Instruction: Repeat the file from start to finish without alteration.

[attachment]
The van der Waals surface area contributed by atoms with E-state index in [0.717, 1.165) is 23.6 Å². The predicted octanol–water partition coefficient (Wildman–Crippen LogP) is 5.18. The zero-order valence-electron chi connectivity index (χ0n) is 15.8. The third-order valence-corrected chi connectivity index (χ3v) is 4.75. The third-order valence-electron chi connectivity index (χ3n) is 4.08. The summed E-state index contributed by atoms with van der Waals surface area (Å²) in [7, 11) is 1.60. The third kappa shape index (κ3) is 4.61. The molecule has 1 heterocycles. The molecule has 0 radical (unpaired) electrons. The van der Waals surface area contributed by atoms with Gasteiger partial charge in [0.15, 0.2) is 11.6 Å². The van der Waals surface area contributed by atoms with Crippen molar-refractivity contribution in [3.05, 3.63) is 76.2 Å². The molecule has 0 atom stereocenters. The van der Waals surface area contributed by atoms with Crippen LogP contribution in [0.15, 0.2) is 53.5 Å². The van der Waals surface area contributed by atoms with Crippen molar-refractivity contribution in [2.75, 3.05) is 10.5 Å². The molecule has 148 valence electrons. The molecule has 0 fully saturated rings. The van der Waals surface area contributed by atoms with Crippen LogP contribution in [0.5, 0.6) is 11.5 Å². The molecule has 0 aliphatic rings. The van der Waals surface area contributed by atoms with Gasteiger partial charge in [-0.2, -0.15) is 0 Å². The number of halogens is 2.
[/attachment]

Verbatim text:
The van der Waals surface area contributed by atoms with E-state index in [0.717, 1.165) is 23.6 Å². The predicted octanol–water partition coefficient (Wildman–Crippen LogP) is 5.18. The zero-order valence-electron chi connectivity index (χ0n) is 15.8. The third-order valence-corrected chi connectivity index (χ3v) is 4.75. The third-order valence-electron chi connectivity index (χ3n) is 4.08. The summed E-state index contributed by atoms with van der Waals surface area (Å²) in [7, 11) is 1.60. The third kappa shape index (κ3) is 4.61. The molecule has 1 heterocycles. The molecule has 0 radical (unpaired) electrons. The van der Waals surface area contributed by atoms with Gasteiger partial charge in [0.15, 0.2) is 11.6 Å². The van der Waals surface area contributed by atoms with Crippen molar-refractivity contribution in [3.05, 3.63) is 76.2 Å². The molecule has 0 atom stereocenters. The van der Waals surface area contributed by atoms with Crippen LogP contribution in [0.15, 0.2) is 53.5 Å². The van der Waals surface area contributed by atoms with Crippen molar-refractivity contribution in [2.75, 3.05) is 10.5 Å². The molecule has 148 valence electrons. The molecule has 0 fully saturated rings. The van der Waals surface area contributed by atoms with Crippen LogP contribution in [0.5, 0.6) is 11.5 Å². The molecule has 0 aliphatic rings. The van der Waals surface area contributed by atoms with Gasteiger partial charge in [-0.2, -0.15) is 0 Å². The number of halogens is 2.